Interest rates: is the Bank of England’s remit working?
Luke Johnson, serial entrepreneur and Chair of Channel Four, is obviously a man not afraid to stand out from the crowd. His website boldly describes him as an “unrepentant capitalist” – a position that clearly distinguishes him from all the repentant capitalists around at the moment. He is also one of the first people to publicly call today for a change to the remit of Bank of England so that it finds it easier to cut interest rates asap.
This segues nicely into the criticisms made by Chris Dillow over at Stumbling and Mumbling which were directed at the same suggestion I made on this blog a few days ago. Chris made a series of points but I’ll just deal with his first claim that the Bank already has the necessary leeway to cut interest rates to protect growth because it goes to the heart of Luke Johnson’s call.
Having thought about this and looked at the Bank’s remit again, I think Chris is probably right. There is a paragraph in the Bank’s remit which reads:
The Framework takes into account that any economy at some point can suffer from external events or temporary difficulties, often beyond its control. The framework is based on the recognition that the actual inflation rate will on occasions depart from its target as a result of shocks and disturbances. Attempts to kep inflation at the inflation target in these circumstances may cause undesirable volatility in output.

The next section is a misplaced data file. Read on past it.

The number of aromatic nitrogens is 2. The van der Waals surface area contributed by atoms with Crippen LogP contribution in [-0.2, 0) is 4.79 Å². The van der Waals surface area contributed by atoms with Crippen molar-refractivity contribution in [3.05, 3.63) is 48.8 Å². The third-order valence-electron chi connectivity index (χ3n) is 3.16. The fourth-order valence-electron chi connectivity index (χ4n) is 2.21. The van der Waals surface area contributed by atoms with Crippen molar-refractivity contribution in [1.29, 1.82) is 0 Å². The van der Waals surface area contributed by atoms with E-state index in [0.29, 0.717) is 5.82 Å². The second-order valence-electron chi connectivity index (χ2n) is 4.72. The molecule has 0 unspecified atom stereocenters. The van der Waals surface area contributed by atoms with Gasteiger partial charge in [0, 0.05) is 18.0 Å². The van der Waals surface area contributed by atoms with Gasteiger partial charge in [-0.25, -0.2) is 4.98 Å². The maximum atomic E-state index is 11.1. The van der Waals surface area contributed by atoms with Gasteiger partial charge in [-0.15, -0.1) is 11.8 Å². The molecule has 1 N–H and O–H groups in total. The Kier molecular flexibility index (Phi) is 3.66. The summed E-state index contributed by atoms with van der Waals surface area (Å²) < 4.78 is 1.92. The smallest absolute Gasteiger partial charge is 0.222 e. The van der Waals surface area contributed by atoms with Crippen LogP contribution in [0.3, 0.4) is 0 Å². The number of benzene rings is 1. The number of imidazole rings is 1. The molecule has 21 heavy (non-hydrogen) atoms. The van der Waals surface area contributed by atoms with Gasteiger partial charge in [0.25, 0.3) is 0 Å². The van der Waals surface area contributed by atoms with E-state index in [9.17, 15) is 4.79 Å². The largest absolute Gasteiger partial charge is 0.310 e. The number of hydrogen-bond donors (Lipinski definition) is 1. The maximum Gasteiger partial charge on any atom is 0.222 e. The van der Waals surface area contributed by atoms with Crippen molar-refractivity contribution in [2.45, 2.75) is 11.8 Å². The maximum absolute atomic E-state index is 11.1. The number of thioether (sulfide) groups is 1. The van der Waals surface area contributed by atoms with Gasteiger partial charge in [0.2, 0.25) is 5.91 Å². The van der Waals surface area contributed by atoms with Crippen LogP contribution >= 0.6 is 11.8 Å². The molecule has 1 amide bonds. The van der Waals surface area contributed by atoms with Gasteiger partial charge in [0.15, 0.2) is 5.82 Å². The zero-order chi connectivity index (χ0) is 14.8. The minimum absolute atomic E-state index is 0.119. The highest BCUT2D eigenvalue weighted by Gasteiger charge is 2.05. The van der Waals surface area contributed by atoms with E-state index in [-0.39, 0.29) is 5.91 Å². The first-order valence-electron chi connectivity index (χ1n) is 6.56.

I don’t think this is a particularly clear or direct form of words (especially compared to the Fed’s Purposes and Functionsdocument which specifically mentions the need for interest rate setters to choose explicitly between higher growth or lower inflation during stagflationary periods) but I guess it is a sort of get-out clause for times like those we are currently going through.
This does raise the issue however of why the Bank’s Monetary Policy Committee (MPC) has not used this bit of the remit given that we are undoubtedly suffering from external events beyond the Bank’s control and that the holding of rates at 5% will almost certainly lead to volatility in output.
My hunch is that most members of the MPC are simply pre-disposed to holding down inflation as their economic priority (most having developed their economic expertise in an era when neo-classical economics has been all-conquering) and are pretty much ignoring that part of the remit. If you look at last month’s MPC minutes, you will see that bringing inflation back to target is the over-riding and recurrent concern.
So an intervention by the Chancellor would help focus minds on the MPC but I accept it would probably smack of panic at this stage and may create a backlash on the MPC who are, of course, independent of government. Maybe better for all those who want rates cut (and it’s a growing band: British Chambers of Commerce, Engineering Employers Federation, TUC, CBI) to firmly remind the MPC that they do have the above clause in the remit and now is the time to use it.
This, of course, does not address the wider debate about whether the Bank’s remit should be changed at some point in the future to offer a clearer balance between growth and inflation but that’s a debate for another saner time.